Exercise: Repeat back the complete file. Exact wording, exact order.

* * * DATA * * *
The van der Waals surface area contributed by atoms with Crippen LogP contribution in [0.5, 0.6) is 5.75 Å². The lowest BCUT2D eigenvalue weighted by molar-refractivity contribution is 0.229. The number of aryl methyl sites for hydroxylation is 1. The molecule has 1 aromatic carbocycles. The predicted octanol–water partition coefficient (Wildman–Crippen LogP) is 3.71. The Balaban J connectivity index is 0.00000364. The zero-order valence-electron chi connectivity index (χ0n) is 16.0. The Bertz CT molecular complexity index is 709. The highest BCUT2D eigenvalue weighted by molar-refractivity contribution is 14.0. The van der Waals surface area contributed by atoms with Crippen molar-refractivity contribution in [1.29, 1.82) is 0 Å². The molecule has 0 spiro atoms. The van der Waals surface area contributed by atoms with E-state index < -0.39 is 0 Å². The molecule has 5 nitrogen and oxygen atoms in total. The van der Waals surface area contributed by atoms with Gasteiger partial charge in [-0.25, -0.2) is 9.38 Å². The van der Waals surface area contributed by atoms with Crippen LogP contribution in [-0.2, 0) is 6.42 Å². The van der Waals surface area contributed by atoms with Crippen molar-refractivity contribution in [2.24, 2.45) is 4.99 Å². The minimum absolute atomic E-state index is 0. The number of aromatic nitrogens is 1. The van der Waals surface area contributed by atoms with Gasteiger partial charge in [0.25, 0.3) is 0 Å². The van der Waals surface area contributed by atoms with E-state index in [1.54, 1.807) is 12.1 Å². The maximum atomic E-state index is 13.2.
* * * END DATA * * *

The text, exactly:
The van der Waals surface area contributed by atoms with Crippen LogP contribution in [0.5, 0.6) is 5.75 Å². The lowest BCUT2D eigenvalue weighted by molar-refractivity contribution is 0.229. The number of aryl methyl sites for hydroxylation is 1. The molecule has 1 aromatic carbocycles. The predicted octanol–water partition coefficient (Wildman–Crippen LogP) is 3.71. The Balaban J connectivity index is 0.00000364. The zero-order valence-electron chi connectivity index (χ0n) is 16.0. The Bertz CT molecular complexity index is 709. The highest BCUT2D eigenvalue weighted by molar-refractivity contribution is 14.0. The van der Waals surface area contributed by atoms with Crippen molar-refractivity contribution in [1.29, 1.82) is 0 Å². The molecule has 0 spiro atoms. The van der Waals surface area contributed by atoms with E-state index < -0.39 is 0 Å². The molecule has 5 nitrogen and oxygen atoms in total. The van der Waals surface area contributed by atoms with Gasteiger partial charge in [-0.25, -0.2) is 9.38 Å². The van der Waals surface area contributed by atoms with Crippen LogP contribution in [-0.2, 0) is 6.42 Å². The van der Waals surface area contributed by atoms with Crippen molar-refractivity contribution in [2.24, 2.45) is 4.99 Å². The minimum absolute atomic E-state index is 0. The number of aromatic nitrogens is 1. The van der Waals surface area contributed by atoms with Gasteiger partial charge in [0.25, 0.3) is 0 Å². The van der Waals surface area contributed by atoms with E-state index in [1.54, 1.807) is 12.1 Å². The maximum atomic E-state index is 13.2.